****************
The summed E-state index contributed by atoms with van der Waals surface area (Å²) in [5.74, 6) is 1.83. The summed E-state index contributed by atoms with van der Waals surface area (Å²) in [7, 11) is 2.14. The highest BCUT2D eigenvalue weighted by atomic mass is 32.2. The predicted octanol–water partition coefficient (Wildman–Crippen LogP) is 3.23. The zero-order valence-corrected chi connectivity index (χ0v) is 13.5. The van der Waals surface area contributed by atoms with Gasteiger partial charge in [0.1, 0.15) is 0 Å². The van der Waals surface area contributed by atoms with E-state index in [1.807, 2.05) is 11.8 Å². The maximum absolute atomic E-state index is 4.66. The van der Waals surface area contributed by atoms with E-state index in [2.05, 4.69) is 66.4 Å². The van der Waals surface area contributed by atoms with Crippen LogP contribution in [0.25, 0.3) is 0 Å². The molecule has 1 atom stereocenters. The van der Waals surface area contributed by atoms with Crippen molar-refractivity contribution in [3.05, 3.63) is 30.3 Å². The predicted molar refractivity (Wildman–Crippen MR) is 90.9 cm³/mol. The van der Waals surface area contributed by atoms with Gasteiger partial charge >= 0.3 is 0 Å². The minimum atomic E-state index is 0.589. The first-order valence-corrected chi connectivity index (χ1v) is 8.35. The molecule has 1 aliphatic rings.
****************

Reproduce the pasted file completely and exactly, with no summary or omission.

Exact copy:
The summed E-state index contributed by atoms with van der Waals surface area (Å²) in [5.74, 6) is 1.83. The summed E-state index contributed by atoms with van der Waals surface area (Å²) in [7, 11) is 2.14. The highest BCUT2D eigenvalue weighted by atomic mass is 32.2. The predicted octanol–water partition coefficient (Wildman–Crippen LogP) is 3.23. The zero-order valence-corrected chi connectivity index (χ0v) is 13.5. The van der Waals surface area contributed by atoms with Gasteiger partial charge in [0.1, 0.15) is 0 Å². The van der Waals surface area contributed by atoms with E-state index in [1.807, 2.05) is 11.8 Å². The maximum absolute atomic E-state index is 4.66. The van der Waals surface area contributed by atoms with E-state index in [2.05, 4.69) is 66.4 Å². The van der Waals surface area contributed by atoms with Crippen LogP contribution in [0.25, 0.3) is 0 Å². The molecule has 1 atom stereocenters. The van der Waals surface area contributed by atoms with Crippen molar-refractivity contribution in [3.05, 3.63) is 30.3 Å². The predicted molar refractivity (Wildman–Crippen MR) is 90.9 cm³/mol. The van der Waals surface area contributed by atoms with Gasteiger partial charge >= 0.3 is 0 Å². The minimum atomic E-state index is 0.589. The first-order valence-corrected chi connectivity index (χ1v) is 8.35. The molecule has 1 aliphatic rings.